Two Victors: Hugo, Frankl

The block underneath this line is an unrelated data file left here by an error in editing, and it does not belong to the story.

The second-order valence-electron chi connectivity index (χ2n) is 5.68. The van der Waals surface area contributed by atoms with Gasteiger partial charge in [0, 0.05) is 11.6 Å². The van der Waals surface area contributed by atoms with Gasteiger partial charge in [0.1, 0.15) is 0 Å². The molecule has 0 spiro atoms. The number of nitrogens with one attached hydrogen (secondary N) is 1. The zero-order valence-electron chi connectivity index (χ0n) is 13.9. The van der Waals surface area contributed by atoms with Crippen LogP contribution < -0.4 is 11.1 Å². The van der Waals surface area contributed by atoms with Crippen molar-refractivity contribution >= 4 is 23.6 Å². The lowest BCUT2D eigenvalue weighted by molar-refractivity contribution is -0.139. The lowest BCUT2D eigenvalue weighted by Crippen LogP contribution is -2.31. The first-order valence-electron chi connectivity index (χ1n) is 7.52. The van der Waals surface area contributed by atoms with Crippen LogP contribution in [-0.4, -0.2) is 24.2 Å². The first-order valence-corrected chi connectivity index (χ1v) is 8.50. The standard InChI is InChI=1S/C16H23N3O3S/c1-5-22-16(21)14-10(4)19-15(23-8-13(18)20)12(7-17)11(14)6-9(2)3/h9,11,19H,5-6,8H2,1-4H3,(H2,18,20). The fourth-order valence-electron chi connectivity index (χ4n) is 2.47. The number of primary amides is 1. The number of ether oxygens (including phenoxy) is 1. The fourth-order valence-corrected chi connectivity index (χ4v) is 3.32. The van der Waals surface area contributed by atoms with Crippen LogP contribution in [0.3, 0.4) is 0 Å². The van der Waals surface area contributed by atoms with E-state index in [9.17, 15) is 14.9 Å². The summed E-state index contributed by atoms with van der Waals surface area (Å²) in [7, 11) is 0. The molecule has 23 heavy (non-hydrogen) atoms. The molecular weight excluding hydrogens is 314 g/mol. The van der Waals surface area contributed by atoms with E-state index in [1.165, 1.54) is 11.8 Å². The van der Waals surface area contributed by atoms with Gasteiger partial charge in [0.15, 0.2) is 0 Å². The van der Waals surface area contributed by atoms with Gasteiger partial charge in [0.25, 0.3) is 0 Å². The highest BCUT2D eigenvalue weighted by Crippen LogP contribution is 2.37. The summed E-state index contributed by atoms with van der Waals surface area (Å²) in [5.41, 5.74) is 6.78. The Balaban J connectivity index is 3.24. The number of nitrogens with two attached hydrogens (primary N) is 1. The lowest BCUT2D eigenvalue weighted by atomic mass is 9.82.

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In Victor Hugo's Les Miserables, the main character Jean Valjean returns a Bishop's kindness by stealing the silverware. After he was arrested, it was Bishop Myriel's radical act of mercy and challenging words to Jean that began Valjean's turnaround. It was a person-to-person experience that breathed a purpose into Valjean. Likewise, Victor Frankl, after spending 18 months in a Nazi concentration camp, said that prisoners who held on to a voice telling them to "keep going" had the best survival rate. It was a person-to-person or God-to-person connection (even if that person was not close by) that sustained having purpose in the worst conditions.

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